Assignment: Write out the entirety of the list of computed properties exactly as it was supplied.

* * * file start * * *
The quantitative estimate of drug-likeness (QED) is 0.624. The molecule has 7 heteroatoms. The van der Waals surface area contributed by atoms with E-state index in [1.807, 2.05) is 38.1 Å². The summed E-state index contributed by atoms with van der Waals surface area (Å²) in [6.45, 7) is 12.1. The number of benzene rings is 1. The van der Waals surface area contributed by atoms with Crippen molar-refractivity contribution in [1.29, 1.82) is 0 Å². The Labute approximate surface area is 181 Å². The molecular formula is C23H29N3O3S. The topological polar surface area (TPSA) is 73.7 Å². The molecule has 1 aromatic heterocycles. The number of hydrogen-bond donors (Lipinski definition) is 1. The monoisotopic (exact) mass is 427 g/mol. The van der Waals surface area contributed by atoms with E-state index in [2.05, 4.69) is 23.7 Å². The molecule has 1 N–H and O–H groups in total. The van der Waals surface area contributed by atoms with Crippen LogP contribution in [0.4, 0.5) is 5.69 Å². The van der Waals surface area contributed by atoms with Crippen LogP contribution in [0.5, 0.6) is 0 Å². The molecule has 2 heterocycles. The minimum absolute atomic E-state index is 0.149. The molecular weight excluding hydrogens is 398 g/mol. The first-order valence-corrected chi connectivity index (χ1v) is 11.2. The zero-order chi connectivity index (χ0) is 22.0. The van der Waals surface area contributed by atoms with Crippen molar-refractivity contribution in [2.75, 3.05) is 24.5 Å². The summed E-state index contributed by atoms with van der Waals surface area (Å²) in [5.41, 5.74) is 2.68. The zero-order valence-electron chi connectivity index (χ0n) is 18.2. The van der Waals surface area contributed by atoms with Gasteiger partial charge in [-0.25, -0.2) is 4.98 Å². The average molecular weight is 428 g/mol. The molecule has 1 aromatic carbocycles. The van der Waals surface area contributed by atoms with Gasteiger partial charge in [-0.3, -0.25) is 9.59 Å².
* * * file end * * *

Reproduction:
The quantitative estimate of drug-likeness (QED) is 0.624. The molecule has 7 heteroatoms. The van der Waals surface area contributed by atoms with E-state index in [1.807, 2.05) is 38.1 Å². The summed E-state index contributed by atoms with van der Waals surface area (Å²) in [6.45, 7) is 12.1. The number of benzene rings is 1. The van der Waals surface area contributed by atoms with Crippen molar-refractivity contribution in [1.29, 1.82) is 0 Å². The Labute approximate surface area is 181 Å². The molecular formula is C23H29N3O3S. The topological polar surface area (TPSA) is 73.7 Å². The molecule has 1 aromatic heterocycles. The number of hydrogen-bond donors (Lipinski definition) is 1. The monoisotopic (exact) mass is 427 g/mol. The van der Waals surface area contributed by atoms with E-state index in [2.05, 4.69) is 23.7 Å². The molecule has 1 N–H and O–H groups in total. The van der Waals surface area contributed by atoms with Crippen LogP contribution in [0.4, 0.5) is 5.69 Å². The van der Waals surface area contributed by atoms with Crippen LogP contribution in [0.5, 0.6) is 0 Å². The molecule has 2 heterocycles. The minimum absolute atomic E-state index is 0.149. The molecular weight excluding hydrogens is 398 g/mol. The first-order valence-corrected chi connectivity index (χ1v) is 11.2. The zero-order chi connectivity index (χ0) is 22.0. The van der Waals surface area contributed by atoms with Crippen molar-refractivity contribution in [2.75, 3.05) is 24.5 Å². The summed E-state index contributed by atoms with van der Waals surface area (Å²) in [5.41, 5.74) is 2.68. The zero-order valence-electron chi connectivity index (χ0n) is 18.2. The van der Waals surface area contributed by atoms with Gasteiger partial charge in [-0.25, -0.2) is 4.98 Å². The average molecular weight is 428 g/mol. The molecule has 1 aromatic carbocycles. The van der Waals surface area contributed by atoms with Gasteiger partial charge in [-0.3, -0.25) is 9.59 Å².